Memories are indeed very short. I remember with nostalgia how Lagos was one of the places Buhari used to visit regularly in those good old days before he attained power the second time. Is it that the name Lagos has become so bitter to be mentioned in his speech? Is it that Nigerians who died, were injured, or lost their possessions in the ill-fated attacks and wanton destruction deserve no sympathy or empathy whatsoever? I’m shocked that our First Ladies, who often parade themselves as our mothers, are nowhere to be seen mourning the dead, consoling and comforting the injured and commiserating with their hapless and helpless families.
To worsen the situation, virtually all the party stalwarts of APC in Yorubaland went mute like victims of hypnotism. Their heritage was on fire, but they chose to bury their heads in the sand like the ostrich. The PDP which should have been a loud, voluble opposition, shouting from the rooftops in support of the remarkable protesters, has been missing in action. What an opportunity lost! What is it about this earthly power that makes some people become so squeamish about speaking up for their people?
Unfortunately, and to compound matters, what started easily as a very non-partisan, non-religious and non-ethnic movement is being deliberately turned upside down. It would take some wisdom for the organisers to bring this progressive movement back on track. My candid opinion is that their initial strategy has achieved its first aim. Their message has resonated globally and most Nigerians at home and abroad have bought into their ideas and ideals. They must not be discouraged. The time has come for them to restrategise.
Since there is nothing more to hide at this stage, they should unite and pick their own leaders and form a formidable organisation. A crusade and campaign without structures will eventually give rise to anarchy, especially if it is infiltrated by nihilists and subversives, who are up to no good, as has been the case this week. The aim at this stage should not be political. It should be how to reactivate and eventually actualise their demands. They are craftsmen and women who have created a sustainable and resilient platform. They now need to find a way of reaching out to the angry youths, the bitter destroyers, who have been going on rampage and committing acts of gross brigandage.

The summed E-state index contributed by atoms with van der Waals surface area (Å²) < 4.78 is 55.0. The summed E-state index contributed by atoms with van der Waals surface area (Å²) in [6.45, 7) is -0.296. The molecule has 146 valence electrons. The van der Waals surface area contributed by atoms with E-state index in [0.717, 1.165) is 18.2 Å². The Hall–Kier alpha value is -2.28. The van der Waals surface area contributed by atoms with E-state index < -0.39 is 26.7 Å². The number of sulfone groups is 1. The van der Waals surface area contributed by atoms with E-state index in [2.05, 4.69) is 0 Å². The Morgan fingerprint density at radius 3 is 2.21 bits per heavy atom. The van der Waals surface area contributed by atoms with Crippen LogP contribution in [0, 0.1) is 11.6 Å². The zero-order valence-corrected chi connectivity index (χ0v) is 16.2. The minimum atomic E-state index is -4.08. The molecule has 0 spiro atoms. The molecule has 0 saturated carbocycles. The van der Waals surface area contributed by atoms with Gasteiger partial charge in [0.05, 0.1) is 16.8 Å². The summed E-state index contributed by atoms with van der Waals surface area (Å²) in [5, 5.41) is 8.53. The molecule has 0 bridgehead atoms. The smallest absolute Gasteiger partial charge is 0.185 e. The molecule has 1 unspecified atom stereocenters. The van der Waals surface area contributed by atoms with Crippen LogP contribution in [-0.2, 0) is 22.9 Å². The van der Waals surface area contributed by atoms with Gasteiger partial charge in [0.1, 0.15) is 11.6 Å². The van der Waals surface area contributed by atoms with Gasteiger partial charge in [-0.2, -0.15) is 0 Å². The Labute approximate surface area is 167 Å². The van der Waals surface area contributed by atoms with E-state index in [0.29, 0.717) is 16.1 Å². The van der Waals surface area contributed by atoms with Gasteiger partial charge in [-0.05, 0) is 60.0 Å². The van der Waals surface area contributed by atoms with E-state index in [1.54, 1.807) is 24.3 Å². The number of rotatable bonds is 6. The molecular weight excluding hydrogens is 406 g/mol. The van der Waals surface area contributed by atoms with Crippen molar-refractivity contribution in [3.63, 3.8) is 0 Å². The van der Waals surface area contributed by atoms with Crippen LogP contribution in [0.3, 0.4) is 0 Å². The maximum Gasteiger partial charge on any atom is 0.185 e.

These destructive elements have been neglected for far too long and no one should be too surprised that they are now extremely angry and giving vent to their pent-up frustrations. Our leaders and all the elites are culpable, and we must collectively accept the blames. When the wealthiest of the world live side by side with the poorest, and the rich pay no attention to the sorrow, pain and anguish of their neighbours, anything and everything can happen.
The dark tomorrow has arrived on Nigerian shores, despite the good well-intentioned, nationalistic and patriotic actions of the craftsmen and women who originated the #EndSARS protests. By whatever means, next must come the magnificent, triumphant dawn.
It would take a miracle to have a change in Nigeria speedily. There are just too many problems to tackle. But our problems are not insurmountable. All it would take is a determined and committed leadership. The absence of love is the beginning of destruction. The love for our nation and love by its people was openly demonstrated at the beginning of the #EndSARS protest. Government in its typical uncaring selfish and self-preservative ways chose to turn it into enmity and destroy our brittle, fragile fabric by unleashing unbridled and unrestrained terror on the populace!
We can surely do better, and the President must be the first to recognise this and change his ways. Like I keep telling President Buhari, it is never too late to make amends. Lagos State, like Nigeria, is greater than any individual or group of individuals. The President must remember his oath of office, and his promise to the nation and the great people of Nigeria to make their lives better. He must unite the country and heal its wounds.
The best place to start is with Lagos State. The time to start is now! He must recognise and speak out against the terrible outrage, atrocities and savagery that have occurred and remedy them. He must be fair and do justice. He must be the Father of Lagos State and the Nation.
Let’s all pray for our dear beloved country.